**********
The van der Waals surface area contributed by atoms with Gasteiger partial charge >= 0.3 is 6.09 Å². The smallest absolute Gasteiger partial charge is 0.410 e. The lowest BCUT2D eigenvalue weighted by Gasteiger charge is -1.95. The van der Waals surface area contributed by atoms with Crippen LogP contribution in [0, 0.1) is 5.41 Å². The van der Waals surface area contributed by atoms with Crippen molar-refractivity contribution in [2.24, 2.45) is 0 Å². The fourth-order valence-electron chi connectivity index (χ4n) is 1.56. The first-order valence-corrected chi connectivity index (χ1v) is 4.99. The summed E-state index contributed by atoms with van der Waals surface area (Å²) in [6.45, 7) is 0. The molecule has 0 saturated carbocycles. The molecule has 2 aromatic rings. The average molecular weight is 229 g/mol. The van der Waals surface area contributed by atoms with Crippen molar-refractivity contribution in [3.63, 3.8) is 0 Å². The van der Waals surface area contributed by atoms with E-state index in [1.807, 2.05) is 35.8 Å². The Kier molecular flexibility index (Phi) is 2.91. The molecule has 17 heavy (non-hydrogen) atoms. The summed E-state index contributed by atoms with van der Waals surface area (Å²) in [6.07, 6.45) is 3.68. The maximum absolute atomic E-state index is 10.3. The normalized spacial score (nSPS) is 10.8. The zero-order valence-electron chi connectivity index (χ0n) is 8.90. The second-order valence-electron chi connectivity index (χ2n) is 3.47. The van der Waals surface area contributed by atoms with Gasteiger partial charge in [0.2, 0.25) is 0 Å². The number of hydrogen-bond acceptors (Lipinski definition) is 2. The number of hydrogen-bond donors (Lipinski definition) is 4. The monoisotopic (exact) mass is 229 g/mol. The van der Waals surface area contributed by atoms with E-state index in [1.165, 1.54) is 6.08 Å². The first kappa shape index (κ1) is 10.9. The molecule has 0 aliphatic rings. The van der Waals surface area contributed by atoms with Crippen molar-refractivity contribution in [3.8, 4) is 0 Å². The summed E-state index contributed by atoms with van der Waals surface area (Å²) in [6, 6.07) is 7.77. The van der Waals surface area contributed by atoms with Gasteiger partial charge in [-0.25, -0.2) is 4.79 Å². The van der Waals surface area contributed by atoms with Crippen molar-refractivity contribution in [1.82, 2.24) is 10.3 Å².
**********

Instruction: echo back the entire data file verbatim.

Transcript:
The van der Waals surface area contributed by atoms with Gasteiger partial charge >= 0.3 is 6.09 Å². The smallest absolute Gasteiger partial charge is 0.410 e. The lowest BCUT2D eigenvalue weighted by Gasteiger charge is -1.95. The van der Waals surface area contributed by atoms with Crippen LogP contribution in [0, 0.1) is 5.41 Å². The van der Waals surface area contributed by atoms with Crippen molar-refractivity contribution in [2.24, 2.45) is 0 Å². The fourth-order valence-electron chi connectivity index (χ4n) is 1.56. The first-order valence-corrected chi connectivity index (χ1v) is 4.99. The summed E-state index contributed by atoms with van der Waals surface area (Å²) in [6.45, 7) is 0. The molecule has 0 saturated carbocycles. The molecule has 2 aromatic rings. The average molecular weight is 229 g/mol. The van der Waals surface area contributed by atoms with Crippen molar-refractivity contribution in [3.63, 3.8) is 0 Å². The van der Waals surface area contributed by atoms with E-state index in [1.807, 2.05) is 35.8 Å². The Kier molecular flexibility index (Phi) is 2.91. The molecule has 17 heavy (non-hydrogen) atoms. The summed E-state index contributed by atoms with van der Waals surface area (Å²) in [6.07, 6.45) is 3.68. The maximum absolute atomic E-state index is 10.3. The normalized spacial score (nSPS) is 10.8. The zero-order valence-electron chi connectivity index (χ0n) is 8.90. The second-order valence-electron chi connectivity index (χ2n) is 3.47. The van der Waals surface area contributed by atoms with Gasteiger partial charge in [0.2, 0.25) is 0 Å². The number of hydrogen-bond acceptors (Lipinski definition) is 2. The number of hydrogen-bond donors (Lipinski definition) is 4. The monoisotopic (exact) mass is 229 g/mol. The van der Waals surface area contributed by atoms with E-state index in [1.165, 1.54) is 6.08 Å². The first kappa shape index (κ1) is 10.9. The molecule has 0 aliphatic rings. The van der Waals surface area contributed by atoms with Crippen molar-refractivity contribution in [3.8, 4) is 0 Å². The summed E-state index contributed by atoms with van der Waals surface area (Å²) in [6, 6.07) is 7.77. The van der Waals surface area contributed by atoms with Gasteiger partial charge in [-0.25, -0.2) is 4.79 Å². The van der Waals surface area contributed by atoms with Crippen molar-refractivity contribution in [1.82, 2.24) is 10.3 Å².